Welcome to Unmaking Waste 2018, an international conference hosted by the China-Australia Centre for Sustainable Urban Development, and the University of South Australia.
The world is now literally drowning in waste and suffering from its multiple, serious and often very long-term impacts. Many now regard the ‘waste problem’ as symbol, content and consequence of our unfolding environmental crisis. With a particular emphasis on redesigning systems, processes and products to ‘unmake’ this destructive waste, this conference is intended to challenge researchers, from every relevant discipline, to rethink what can be done about our global ‘consumption problem’ and its multiple effects. We invite you to join us for three enriching days of presentations and discussion.
But we especially need to attain more sustainable levels of consumption. In fact, the problem of overconsumption is rarely addressed even in recent initiatives that promote the circular economy around the world, except perhaps as the expected outcome of more eco-efficient productive systems, or as part of making long overdue changes in global supply chains. Researchers from every relevant discipline are now invited to come together to develop new ways of understanding this fundamental problem, and other related issues, and how – through various forms of systemic change – more ‘circular’, and sustainable, forms of consumption might be realised.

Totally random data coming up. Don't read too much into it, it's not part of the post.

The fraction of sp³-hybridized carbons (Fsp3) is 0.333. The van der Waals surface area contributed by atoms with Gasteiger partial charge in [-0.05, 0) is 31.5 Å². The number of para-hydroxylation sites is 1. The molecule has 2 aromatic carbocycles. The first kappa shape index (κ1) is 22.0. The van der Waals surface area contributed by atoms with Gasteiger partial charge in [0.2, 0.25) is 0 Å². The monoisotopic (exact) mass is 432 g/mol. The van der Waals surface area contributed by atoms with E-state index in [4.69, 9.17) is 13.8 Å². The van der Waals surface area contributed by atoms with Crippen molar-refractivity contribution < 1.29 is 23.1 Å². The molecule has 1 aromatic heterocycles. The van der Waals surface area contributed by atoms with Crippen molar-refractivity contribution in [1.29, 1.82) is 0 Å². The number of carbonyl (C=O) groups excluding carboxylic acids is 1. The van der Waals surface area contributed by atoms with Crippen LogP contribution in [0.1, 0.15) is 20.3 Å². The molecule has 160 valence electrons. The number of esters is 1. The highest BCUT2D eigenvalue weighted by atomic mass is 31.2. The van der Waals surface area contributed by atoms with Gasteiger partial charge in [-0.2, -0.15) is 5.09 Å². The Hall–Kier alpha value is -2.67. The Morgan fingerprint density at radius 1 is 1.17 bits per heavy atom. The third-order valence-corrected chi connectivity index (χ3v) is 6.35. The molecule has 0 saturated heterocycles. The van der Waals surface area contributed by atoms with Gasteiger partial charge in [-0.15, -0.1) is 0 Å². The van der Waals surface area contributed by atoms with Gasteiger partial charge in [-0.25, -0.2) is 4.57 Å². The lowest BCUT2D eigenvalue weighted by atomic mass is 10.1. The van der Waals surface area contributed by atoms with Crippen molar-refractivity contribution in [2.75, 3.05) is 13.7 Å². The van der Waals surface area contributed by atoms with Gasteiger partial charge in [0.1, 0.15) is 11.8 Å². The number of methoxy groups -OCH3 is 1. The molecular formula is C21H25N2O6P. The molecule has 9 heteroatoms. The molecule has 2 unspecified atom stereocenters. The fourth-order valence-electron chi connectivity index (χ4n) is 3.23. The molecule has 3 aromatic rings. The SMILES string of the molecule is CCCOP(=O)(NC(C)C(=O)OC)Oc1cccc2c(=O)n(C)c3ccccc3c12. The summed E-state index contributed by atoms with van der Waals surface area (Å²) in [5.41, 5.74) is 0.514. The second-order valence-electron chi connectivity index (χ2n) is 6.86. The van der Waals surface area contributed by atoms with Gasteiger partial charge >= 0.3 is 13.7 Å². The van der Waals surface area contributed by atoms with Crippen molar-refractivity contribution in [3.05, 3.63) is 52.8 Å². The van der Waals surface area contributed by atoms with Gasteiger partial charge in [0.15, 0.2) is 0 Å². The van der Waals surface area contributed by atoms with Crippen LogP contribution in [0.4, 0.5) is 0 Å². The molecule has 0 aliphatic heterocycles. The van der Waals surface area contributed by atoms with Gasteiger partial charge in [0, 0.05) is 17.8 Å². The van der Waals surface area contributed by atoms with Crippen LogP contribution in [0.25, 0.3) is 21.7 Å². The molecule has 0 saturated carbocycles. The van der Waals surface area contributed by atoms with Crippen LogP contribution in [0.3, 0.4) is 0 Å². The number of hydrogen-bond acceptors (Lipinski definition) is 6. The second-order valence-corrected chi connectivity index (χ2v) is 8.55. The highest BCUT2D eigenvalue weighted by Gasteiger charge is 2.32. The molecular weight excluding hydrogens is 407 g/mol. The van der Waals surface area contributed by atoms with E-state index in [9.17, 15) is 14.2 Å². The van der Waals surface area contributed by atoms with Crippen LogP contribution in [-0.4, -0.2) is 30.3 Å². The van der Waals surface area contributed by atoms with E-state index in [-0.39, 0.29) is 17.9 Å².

Building upon the achievements of our first conference, Unmaking Waste: Transforming Production and Consumption in Time and Place (May 2015), Unmaking Waste 2018 will be focused on the problem of consumption itself, and its role in increasing emissions, resource depletion and environmental degradation. The following themes will be addressed from a multidisciplinary perspective:
- Eco-Design and Development:
Designing, defining and managing objects, buildings, precincts and systems to reduce resource and energy use, and thus increase environmental and human well-being.
- Sustainable Consumption:
Transforming behaviour, social practices, everyday consumption and service provision, including marketing, to better suit a resource-constrained, environmentally challenged world.
- Waste Minimization:
Reducing waste and pollution at all scales, in all domains and activities, and in all places, and transforming this waste and pollution into states of greater value for reuse.
- Circular Economy:
Optimizing social, material and economic relations and the value of goods and services to further the goals of the Circular Economy, including product and environment life-extension, reuse and repair.